Why Birds Make Good Pets
About six months ago I brought home my two cockatiels, Angus and Selchie, small members of the parrot family. Though people often think of brilliantly colored macaws when they hear “parrot,” many small birds are also parrots: parakeets (budgies), cockatiels and conures just to name a few. Small parrots pack lots of personality into their diminutive bodies, and make wonderful pets. If you are considering adding an animal companion to your household, here are some of the things that make a small parrot a great choice.
Birds are cheerful
A bird expresses joy like no other creature. Maybe the ability to fly is part of it. When Angus sings, he looks like he is so happy he can’t keep it to himself, like he must celebrate his life or burst, like being a bird is just so great the world has to hear about it. In the morning, Angus and Selchie patter about, checking the different feed bowls for the best breakfast. Just the sound of their little four toed feet is cheerful.
Birds are small
A tiny creature trusting humans enough to perch on a finger is charming. Budgies and cockatiels, two of the smallest parrots, tame quickly, usually needing only a week or two to go from completely unsocialized to accepting a person as part of the flock.
The small size of birds also means they don’t need as much space in your house, and their habits are quite economical with square footage. They need a cage to be their home base and safe place, but a bird can do with a cage smaller than a dog’s crate or a cat’s litterbox. Unlike the aforementioned items, a birdcage can hang from above, saving floor space. Birds make use of their cage top as an extra play area, something no dog ever thinks to do with his crate.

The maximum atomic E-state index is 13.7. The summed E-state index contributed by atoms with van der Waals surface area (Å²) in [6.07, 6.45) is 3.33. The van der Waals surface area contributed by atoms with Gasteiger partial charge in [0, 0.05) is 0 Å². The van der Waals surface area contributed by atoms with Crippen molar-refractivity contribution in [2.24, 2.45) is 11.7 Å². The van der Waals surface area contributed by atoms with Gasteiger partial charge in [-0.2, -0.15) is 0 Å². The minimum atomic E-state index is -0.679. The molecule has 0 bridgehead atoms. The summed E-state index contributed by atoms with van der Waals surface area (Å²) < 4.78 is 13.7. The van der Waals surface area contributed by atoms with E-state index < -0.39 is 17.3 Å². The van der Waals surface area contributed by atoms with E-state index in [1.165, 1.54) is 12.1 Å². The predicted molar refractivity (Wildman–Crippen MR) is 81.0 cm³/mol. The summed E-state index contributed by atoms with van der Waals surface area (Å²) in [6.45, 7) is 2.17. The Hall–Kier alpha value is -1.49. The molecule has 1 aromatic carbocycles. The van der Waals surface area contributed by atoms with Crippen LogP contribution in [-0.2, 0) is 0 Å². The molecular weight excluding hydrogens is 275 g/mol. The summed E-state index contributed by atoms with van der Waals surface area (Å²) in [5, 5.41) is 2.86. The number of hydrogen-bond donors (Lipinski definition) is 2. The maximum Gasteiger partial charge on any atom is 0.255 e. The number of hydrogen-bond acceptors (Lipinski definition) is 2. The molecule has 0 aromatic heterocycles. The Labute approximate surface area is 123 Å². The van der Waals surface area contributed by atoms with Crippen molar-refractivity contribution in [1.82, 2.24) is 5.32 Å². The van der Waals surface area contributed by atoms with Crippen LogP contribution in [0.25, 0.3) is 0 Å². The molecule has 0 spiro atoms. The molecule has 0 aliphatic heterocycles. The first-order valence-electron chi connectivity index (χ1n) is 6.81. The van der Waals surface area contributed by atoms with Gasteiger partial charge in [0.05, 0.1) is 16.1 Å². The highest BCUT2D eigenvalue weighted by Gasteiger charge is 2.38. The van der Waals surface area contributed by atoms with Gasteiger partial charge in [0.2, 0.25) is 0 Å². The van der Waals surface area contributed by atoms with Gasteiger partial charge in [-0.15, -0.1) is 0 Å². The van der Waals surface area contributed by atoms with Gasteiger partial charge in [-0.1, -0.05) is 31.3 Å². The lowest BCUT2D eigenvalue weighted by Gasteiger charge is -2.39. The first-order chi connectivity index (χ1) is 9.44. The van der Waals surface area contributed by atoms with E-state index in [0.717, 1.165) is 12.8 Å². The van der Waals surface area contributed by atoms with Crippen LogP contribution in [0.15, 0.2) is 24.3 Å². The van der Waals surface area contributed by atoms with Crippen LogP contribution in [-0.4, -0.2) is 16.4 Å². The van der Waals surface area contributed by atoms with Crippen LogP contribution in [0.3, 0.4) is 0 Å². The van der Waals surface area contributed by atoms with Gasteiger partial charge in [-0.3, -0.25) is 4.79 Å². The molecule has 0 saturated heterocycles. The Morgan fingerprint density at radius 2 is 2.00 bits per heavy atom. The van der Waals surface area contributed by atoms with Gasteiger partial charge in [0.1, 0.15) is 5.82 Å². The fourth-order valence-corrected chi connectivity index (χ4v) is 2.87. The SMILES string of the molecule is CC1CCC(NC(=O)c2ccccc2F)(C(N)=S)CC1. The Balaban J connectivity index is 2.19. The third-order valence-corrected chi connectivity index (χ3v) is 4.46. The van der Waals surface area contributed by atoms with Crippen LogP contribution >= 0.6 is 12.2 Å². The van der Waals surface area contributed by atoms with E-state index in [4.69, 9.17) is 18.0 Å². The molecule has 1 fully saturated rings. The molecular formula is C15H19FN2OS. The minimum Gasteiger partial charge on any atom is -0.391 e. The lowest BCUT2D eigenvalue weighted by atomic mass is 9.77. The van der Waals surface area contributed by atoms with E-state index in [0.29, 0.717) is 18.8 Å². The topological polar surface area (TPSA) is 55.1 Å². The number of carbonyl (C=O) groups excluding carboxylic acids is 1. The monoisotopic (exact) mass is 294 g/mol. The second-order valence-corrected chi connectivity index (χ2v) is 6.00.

Birds sleep 12 hours a day, not counting naps
When one of my students explained her fogginess in class with, “My new puppy wakes me up at 4 am every single morning to let her out,” I pointed out that Angus and Selchie sleep from 7 to 7. It’s a point to be considered in a pet.
Birds are chummy
Members of the parrot family are very social. Their life is their flock. When they are tame, you are part of the flock. The bird’s interactions with each other are a big part of their charm, and their ongoing entertainment value, which is why I think having more than one bird is nice. Angus and Selchie groom each other, follow each other, quarrel with each other, and nod off for naps side by side.
Birds are not messy (compared to other pets)
Birds do scatter their food liberally, and drop you-know-what wherever they happen to be, but I still think they are the cleanest of pets. For one thing, bird droppings don’t smell. It may look like poo, but it doesn’t smell like poo. In contrast, if your puppy has an accident behind the drapes, that accident cannot be hidden. Carpets have a tough time recovering from dogs and cats in this regard, and I have heard about the territorial “spraying” wars cats can get into. I keep newspaper under the bird tree and of course on the cage bottom, and picking it up and throwing it out is easy.
Birds toss food everywhere, this is true. It is part of their symbiotic relationship with the plant kingdom. Plants feed birds, and in return birds scatter the plant’s seeds, along with every other part of the plant. Inside your house this does present more of an issue than in the woods, but both bird seed and bird pellets are dry, and vacuum up easily.
I look forward to many happy years with my little friends. I am enjoying them so much I may even get more.
- Bringing Home My First Companion Birds: Two Cockatie...
Cockatiels make good company while writing on your laptop. Recently our family brought home two cockatiels. They are my first animals since childhood, and I am very excited. I read a stack of books while thinking about an animal companion....
- Organizing Your Home For Parrots, Parakeets or Cocka...
Ideas and examples of how to organize indoor space for companion birds. What to look for in a bird tree or stand, and ideas for building one yourself, and things to think about when choosing a cage.